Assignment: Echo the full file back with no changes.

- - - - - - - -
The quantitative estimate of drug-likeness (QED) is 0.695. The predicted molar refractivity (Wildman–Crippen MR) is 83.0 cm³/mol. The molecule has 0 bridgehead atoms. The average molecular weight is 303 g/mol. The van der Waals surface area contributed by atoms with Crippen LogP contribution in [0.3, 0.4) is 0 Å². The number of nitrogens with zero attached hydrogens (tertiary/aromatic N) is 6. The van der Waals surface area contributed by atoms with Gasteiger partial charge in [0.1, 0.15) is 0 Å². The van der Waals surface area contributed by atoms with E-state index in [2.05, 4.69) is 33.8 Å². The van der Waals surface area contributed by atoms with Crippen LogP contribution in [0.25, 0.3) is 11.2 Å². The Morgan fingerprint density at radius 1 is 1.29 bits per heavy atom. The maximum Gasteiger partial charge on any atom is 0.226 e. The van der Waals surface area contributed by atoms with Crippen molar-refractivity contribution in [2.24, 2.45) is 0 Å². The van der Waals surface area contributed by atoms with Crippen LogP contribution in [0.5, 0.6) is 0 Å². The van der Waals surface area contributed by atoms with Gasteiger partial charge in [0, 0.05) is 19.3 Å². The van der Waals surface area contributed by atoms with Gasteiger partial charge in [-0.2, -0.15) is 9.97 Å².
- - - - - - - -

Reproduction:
The quantitative estimate of drug-likeness (QED) is 0.695. The predicted molar refractivity (Wildman–Crippen MR) is 83.0 cm³/mol. The molecule has 0 bridgehead atoms. The average molecular weight is 303 g/mol. The van der Waals surface area contributed by atoms with Crippen LogP contribution in [0.3, 0.4) is 0 Å². The number of nitrogens with zero attached hydrogens (tertiary/aromatic N) is 6. The van der Waals surface area contributed by atoms with Gasteiger partial charge in [0.1, 0.15) is 0 Å². The van der Waals surface area contributed by atoms with E-state index in [2.05, 4.69) is 33.8 Å². The van der Waals surface area contributed by atoms with Crippen LogP contribution in [0.25, 0.3) is 11.2 Å². The Morgan fingerprint density at radius 1 is 1.29 bits per heavy atom. The maximum Gasteiger partial charge on any atom is 0.226 e. The van der Waals surface area contributed by atoms with Crippen molar-refractivity contribution in [2.24, 2.45) is 0 Å². The van der Waals surface area contributed by atoms with Crippen LogP contribution in [0.5, 0.6) is 0 Å². The van der Waals surface area contributed by atoms with Gasteiger partial charge in [0, 0.05) is 19.3 Å². The van der Waals surface area contributed by atoms with Gasteiger partial charge in [-0.2, -0.15) is 9.97 Å².